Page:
If the way to a man’s heart is through his stomach, then the hand that feeds the stomach is the hand that rules the world. Since my mother and grandmother don’t cook, one might conclude that they are powerless parties in the Roberts family superstructure. How wrong you would be.
What my mother and grandmother lack in cooking skill they make up for in the subtle art of mealplanning. Like snowboarding, mealplanning incorproates the challenges of one skill (cooking, skiing) and channels it through another medium (telephone, snowboard). My mother and grandmother plot meals like Tolstoy plots novels; that is, very carefully.
How interesting that our meals play out like novels too.
In today’s paperback bestseller, a favorite character returned to the fold: grandma flew in this morning for my graduation, catching an early flight from West Palm Beach and leaving grandpa behind, still recovering from the repercussions of intensive radiation. Mom and dad picked her up, we met up at the hotel, and made our way over to the Buckhead Diner:
In chapter two, grandma told us of how she asked the man sitting next to her if she could have the aisle seat, of the subsequent conversation in which he explained how his child from a first marriage hates his new wife, of how my grandma only sipped her Cranapple juice because of the excessive sugar and carbohydrates.
Back to our original theme, the process of mealplanning involves two stages: external and internal mealplanning. External mealplanning involves all the externalities: where will we dine? How will we get there? Who will we go there with? When will we go? Will there be parking spots when we get there? What if it rains?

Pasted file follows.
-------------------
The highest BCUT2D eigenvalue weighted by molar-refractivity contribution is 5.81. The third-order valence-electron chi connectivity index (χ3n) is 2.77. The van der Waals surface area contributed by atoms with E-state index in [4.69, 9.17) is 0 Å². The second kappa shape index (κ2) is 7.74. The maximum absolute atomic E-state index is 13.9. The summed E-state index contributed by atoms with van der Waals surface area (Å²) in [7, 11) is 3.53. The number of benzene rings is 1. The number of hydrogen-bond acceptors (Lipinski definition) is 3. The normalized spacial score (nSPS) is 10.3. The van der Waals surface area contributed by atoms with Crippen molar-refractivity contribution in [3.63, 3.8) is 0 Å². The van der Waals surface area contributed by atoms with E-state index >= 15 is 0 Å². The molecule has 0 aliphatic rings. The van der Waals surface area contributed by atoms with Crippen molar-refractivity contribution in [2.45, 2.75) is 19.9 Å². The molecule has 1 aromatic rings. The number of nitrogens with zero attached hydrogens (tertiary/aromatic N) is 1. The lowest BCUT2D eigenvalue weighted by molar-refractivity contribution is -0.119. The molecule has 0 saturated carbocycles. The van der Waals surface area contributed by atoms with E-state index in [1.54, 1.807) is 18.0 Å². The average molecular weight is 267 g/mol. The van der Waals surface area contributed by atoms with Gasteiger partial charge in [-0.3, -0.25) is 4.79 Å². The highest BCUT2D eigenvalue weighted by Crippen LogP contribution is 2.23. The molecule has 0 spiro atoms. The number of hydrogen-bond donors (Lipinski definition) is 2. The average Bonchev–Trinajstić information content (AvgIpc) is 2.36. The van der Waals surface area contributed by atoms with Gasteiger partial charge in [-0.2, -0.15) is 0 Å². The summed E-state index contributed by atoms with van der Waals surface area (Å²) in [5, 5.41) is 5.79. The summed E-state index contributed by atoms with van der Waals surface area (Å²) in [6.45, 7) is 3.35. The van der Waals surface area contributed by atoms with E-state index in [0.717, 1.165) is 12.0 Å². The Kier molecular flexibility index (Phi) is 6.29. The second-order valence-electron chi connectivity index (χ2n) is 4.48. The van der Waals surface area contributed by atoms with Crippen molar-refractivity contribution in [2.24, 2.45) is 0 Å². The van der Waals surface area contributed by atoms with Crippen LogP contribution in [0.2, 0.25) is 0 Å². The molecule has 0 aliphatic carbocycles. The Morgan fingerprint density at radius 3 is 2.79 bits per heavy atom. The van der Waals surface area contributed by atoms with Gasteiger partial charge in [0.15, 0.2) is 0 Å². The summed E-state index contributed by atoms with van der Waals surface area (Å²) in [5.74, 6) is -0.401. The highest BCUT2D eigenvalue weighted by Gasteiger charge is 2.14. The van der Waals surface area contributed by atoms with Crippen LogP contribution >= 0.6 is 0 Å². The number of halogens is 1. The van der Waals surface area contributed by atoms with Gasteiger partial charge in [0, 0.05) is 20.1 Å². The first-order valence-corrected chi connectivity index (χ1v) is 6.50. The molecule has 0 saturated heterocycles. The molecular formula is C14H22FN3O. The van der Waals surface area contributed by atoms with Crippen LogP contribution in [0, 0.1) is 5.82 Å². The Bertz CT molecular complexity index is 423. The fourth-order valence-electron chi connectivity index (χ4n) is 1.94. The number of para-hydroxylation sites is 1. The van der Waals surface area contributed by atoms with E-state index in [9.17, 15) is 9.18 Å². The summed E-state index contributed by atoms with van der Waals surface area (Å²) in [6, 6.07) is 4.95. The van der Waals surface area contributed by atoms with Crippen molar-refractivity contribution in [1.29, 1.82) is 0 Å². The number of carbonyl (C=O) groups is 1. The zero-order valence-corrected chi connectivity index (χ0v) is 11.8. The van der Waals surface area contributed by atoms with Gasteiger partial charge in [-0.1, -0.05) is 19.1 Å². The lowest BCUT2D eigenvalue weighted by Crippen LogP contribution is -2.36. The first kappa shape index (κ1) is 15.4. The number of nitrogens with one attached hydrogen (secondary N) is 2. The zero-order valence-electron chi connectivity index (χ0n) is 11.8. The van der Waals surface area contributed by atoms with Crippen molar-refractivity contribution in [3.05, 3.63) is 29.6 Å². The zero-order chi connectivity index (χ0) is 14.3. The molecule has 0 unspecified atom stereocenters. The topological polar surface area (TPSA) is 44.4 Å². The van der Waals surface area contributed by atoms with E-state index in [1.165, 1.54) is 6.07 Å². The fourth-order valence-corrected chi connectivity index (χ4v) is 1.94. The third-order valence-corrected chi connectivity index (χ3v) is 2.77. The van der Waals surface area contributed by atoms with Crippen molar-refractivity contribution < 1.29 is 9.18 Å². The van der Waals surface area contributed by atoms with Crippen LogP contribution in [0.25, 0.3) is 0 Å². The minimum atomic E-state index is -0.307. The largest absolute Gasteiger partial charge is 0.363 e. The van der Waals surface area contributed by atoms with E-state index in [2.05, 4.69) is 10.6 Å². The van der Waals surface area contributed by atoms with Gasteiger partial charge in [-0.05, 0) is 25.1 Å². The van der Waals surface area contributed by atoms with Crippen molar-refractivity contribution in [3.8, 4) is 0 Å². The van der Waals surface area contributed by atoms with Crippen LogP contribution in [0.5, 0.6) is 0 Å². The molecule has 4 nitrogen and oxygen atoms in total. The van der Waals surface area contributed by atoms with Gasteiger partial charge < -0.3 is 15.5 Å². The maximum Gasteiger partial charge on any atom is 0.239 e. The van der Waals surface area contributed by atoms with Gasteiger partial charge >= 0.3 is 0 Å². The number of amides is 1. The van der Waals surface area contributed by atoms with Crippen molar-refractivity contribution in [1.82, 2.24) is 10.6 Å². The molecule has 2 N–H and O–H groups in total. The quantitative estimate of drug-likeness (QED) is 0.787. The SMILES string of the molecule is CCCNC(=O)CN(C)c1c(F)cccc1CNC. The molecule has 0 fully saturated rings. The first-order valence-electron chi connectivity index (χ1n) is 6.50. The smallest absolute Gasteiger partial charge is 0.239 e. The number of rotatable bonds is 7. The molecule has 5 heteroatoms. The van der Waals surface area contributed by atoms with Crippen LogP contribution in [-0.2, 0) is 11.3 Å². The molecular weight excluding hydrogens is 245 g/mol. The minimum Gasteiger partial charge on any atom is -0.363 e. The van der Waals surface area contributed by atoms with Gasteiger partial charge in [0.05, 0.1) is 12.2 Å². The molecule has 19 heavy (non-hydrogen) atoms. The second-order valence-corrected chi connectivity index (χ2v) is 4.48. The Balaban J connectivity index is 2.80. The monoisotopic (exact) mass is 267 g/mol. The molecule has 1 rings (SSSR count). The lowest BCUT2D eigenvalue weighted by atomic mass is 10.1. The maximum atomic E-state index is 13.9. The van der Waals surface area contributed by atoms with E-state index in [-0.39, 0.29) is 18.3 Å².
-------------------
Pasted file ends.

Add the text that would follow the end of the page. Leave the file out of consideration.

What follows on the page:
Internal mealplanning involves food selection. For mom and grandma, this is a very intensive process: it requires terrible scrutiny and deeply realized self-awarensss. For example, today, it took several lifetimes for mom and grandma to conclude that a field green salad with bleu cheese, apples and walnuts would provide the spiritual sustinence they needed to get through the day. Of course, they ordered the dressing on the side. Here they are, satisfied with their internal mealplanning:
I do my own mealplanning with you, dear reader, in mind. How brave can I be? What will be most entertaining, most photogenic? Which entree selection will cause a comment flamewar that will leave unsuspecting readers bloody and blind? Today that selection was a smoked salmon tower with potato pancakes and poached eggs and string beans:
This was a nice dish, a brunchy dish. Not my favorite, but not NOT my favorite. Would I get it again? No. Would I get it flowers? No. Would I get a tattoo? No.
What I would get again, what I would buy flowers and what I would get tattooed on my forehead is the Buckhead Diner’s James Beard Award winning Banana Cream Pie:
‘Twas quite delicious.
And to all you mothers out there–whether cookers or mealplanners–Happy Mother’s Day! This banana cream pie’s for you.
2 thoughts on “The Subtle Art of Mealplanning: Mother’s Day Brunch at the Buckhead Diner”
I had the same thing for brunch there a few weeks ago and was sorely disappointed. However, their carpaccio with creamy mustard sauce and crisped capers never disappoints….
And their potato chips. Oh, their potato chips.
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